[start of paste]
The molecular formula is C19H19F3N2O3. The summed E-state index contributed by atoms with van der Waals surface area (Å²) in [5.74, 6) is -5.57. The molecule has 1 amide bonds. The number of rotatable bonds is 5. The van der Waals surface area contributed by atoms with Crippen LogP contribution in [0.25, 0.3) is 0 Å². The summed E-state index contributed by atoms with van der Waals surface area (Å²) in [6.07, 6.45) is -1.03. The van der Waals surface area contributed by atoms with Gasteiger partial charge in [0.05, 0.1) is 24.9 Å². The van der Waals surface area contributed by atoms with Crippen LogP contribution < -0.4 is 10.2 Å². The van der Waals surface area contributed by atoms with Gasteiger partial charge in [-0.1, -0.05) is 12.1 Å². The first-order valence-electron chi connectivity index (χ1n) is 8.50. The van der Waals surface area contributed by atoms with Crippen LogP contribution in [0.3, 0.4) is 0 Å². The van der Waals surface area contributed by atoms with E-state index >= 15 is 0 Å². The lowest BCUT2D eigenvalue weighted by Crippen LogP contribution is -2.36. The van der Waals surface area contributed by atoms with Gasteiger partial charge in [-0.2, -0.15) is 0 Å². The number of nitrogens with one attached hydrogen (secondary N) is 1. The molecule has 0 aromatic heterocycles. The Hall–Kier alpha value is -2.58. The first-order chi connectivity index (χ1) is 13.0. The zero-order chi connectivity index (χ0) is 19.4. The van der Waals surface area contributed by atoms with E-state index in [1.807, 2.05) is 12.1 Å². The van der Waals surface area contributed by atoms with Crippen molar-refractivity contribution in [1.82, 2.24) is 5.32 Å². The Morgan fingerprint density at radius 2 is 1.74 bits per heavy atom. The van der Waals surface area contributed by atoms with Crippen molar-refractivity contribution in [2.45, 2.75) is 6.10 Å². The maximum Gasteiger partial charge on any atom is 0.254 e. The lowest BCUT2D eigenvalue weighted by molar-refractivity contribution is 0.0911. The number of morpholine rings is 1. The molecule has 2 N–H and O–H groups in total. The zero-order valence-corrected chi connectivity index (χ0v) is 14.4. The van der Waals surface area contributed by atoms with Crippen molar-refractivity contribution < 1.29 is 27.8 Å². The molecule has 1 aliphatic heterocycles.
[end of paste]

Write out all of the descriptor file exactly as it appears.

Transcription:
The molecular formula is C19H19F3N2O3. The summed E-state index contributed by atoms with van der Waals surface area (Å²) in [5.74, 6) is -5.57. The molecule has 1 amide bonds. The number of rotatable bonds is 5. The van der Waals surface area contributed by atoms with Crippen LogP contribution in [0.25, 0.3) is 0 Å². The summed E-state index contributed by atoms with van der Waals surface area (Å²) in [6.07, 6.45) is -1.03. The van der Waals surface area contributed by atoms with Gasteiger partial charge in [0.05, 0.1) is 24.9 Å². The van der Waals surface area contributed by atoms with Crippen LogP contribution < -0.4 is 10.2 Å². The van der Waals surface area contributed by atoms with Gasteiger partial charge in [-0.1, -0.05) is 12.1 Å². The first-order valence-electron chi connectivity index (χ1n) is 8.50. The van der Waals surface area contributed by atoms with Crippen LogP contribution in [0.3, 0.4) is 0 Å². The van der Waals surface area contributed by atoms with E-state index >= 15 is 0 Å². The lowest BCUT2D eigenvalue weighted by Crippen LogP contribution is -2.36. The van der Waals surface area contributed by atoms with Gasteiger partial charge in [-0.2, -0.15) is 0 Å². The number of nitrogens with one attached hydrogen (secondary N) is 1. The molecule has 0 aromatic heterocycles. The Hall–Kier alpha value is -2.58. The first-order chi connectivity index (χ1) is 13.0. The zero-order chi connectivity index (χ0) is 19.4. The van der Waals surface area contributed by atoms with E-state index in [1.807, 2.05) is 12.1 Å². The van der Waals surface area contributed by atoms with Crippen molar-refractivity contribution in [1.82, 2.24) is 5.32 Å². The Morgan fingerprint density at radius 2 is 1.74 bits per heavy atom. The van der Waals surface area contributed by atoms with Crippen molar-refractivity contribution in [2.45, 2.75) is 6.10 Å². The maximum Gasteiger partial charge on any atom is 0.254 e. The lowest BCUT2D eigenvalue weighted by molar-refractivity contribution is 0.0911. The number of morpholine rings is 1. The molecule has 2 N–H and O–H groups in total. The zero-order valence-corrected chi connectivity index (χ0v) is 14.4. The van der Waals surface area contributed by atoms with Crippen molar-refractivity contribution < 1.29 is 27.8 Å². The molecule has 1 aliphatic heterocycles.